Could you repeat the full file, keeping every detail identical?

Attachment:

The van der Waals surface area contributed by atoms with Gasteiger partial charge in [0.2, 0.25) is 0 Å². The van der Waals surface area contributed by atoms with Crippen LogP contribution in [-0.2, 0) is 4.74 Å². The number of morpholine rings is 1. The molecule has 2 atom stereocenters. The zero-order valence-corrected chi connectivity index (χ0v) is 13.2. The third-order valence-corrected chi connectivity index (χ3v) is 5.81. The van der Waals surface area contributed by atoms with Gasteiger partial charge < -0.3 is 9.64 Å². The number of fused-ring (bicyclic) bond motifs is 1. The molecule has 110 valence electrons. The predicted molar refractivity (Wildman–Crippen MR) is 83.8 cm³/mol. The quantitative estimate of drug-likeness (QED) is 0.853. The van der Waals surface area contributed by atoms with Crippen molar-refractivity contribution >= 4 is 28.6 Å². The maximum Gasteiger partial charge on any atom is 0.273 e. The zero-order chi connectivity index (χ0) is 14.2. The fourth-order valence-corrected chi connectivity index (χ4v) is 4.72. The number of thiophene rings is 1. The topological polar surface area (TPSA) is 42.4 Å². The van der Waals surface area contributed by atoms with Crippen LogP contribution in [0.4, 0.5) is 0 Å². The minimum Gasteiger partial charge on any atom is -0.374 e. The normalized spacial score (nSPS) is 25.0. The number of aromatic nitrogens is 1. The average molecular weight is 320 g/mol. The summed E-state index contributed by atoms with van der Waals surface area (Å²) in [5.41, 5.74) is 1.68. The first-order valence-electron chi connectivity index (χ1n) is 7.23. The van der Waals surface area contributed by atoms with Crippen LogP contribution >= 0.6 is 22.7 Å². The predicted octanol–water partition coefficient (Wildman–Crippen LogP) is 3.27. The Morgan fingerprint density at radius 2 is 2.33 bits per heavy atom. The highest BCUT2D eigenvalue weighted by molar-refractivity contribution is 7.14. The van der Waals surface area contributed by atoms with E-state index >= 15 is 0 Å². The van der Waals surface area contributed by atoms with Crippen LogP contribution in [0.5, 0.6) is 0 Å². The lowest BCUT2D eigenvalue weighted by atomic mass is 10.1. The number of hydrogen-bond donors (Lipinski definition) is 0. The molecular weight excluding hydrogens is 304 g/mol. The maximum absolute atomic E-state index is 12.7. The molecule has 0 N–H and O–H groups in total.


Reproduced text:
The van der Waals surface area contributed by atoms with Gasteiger partial charge in [0.2, 0.25) is 0 Å². The van der Waals surface area contributed by atoms with Crippen LogP contribution in [-0.2, 0) is 4.74 Å². The number of morpholine rings is 1. The molecule has 2 atom stereocenters. The zero-order valence-corrected chi connectivity index (χ0v) is 13.2. The third-order valence-corrected chi connectivity index (χ3v) is 5.81. The van der Waals surface area contributed by atoms with Gasteiger partial charge < -0.3 is 9.64 Å². The number of fused-ring (bicyclic) bond motifs is 1. The molecule has 110 valence electrons. The predicted molar refractivity (Wildman–Crippen MR) is 83.8 cm³/mol. The quantitative estimate of drug-likeness (QED) is 0.853. The van der Waals surface area contributed by atoms with Crippen molar-refractivity contribution >= 4 is 28.6 Å². The maximum Gasteiger partial charge on any atom is 0.273 e. The zero-order chi connectivity index (χ0) is 14.2. The fourth-order valence-corrected chi connectivity index (χ4v) is 4.72. The number of thiophene rings is 1. The topological polar surface area (TPSA) is 42.4 Å². The van der Waals surface area contributed by atoms with Crippen LogP contribution in [0.4, 0.5) is 0 Å². The minimum Gasteiger partial charge on any atom is -0.374 e. The normalized spacial score (nSPS) is 25.0. The number of aromatic nitrogens is 1. The average molecular weight is 320 g/mol. The summed E-state index contributed by atoms with van der Waals surface area (Å²) in [5.41, 5.74) is 1.68. The first-order valence-electron chi connectivity index (χ1n) is 7.23. The van der Waals surface area contributed by atoms with Crippen LogP contribution >= 0.6 is 22.7 Å². The predicted octanol–water partition coefficient (Wildman–Crippen LogP) is 3.27. The Morgan fingerprint density at radius 2 is 2.33 bits per heavy atom. The highest BCUT2D eigenvalue weighted by molar-refractivity contribution is 7.14. The van der Waals surface area contributed by atoms with E-state index >= 15 is 0 Å². The van der Waals surface area contributed by atoms with Crippen LogP contribution in [0.5, 0.6) is 0 Å². The lowest BCUT2D eigenvalue weighted by atomic mass is 10.1. The number of hydrogen-bond donors (Lipinski definition) is 0. The molecular weight excluding hydrogens is 304 g/mol. The maximum absolute atomic E-state index is 12.7. The molecule has 0 N–H and O–H groups in total.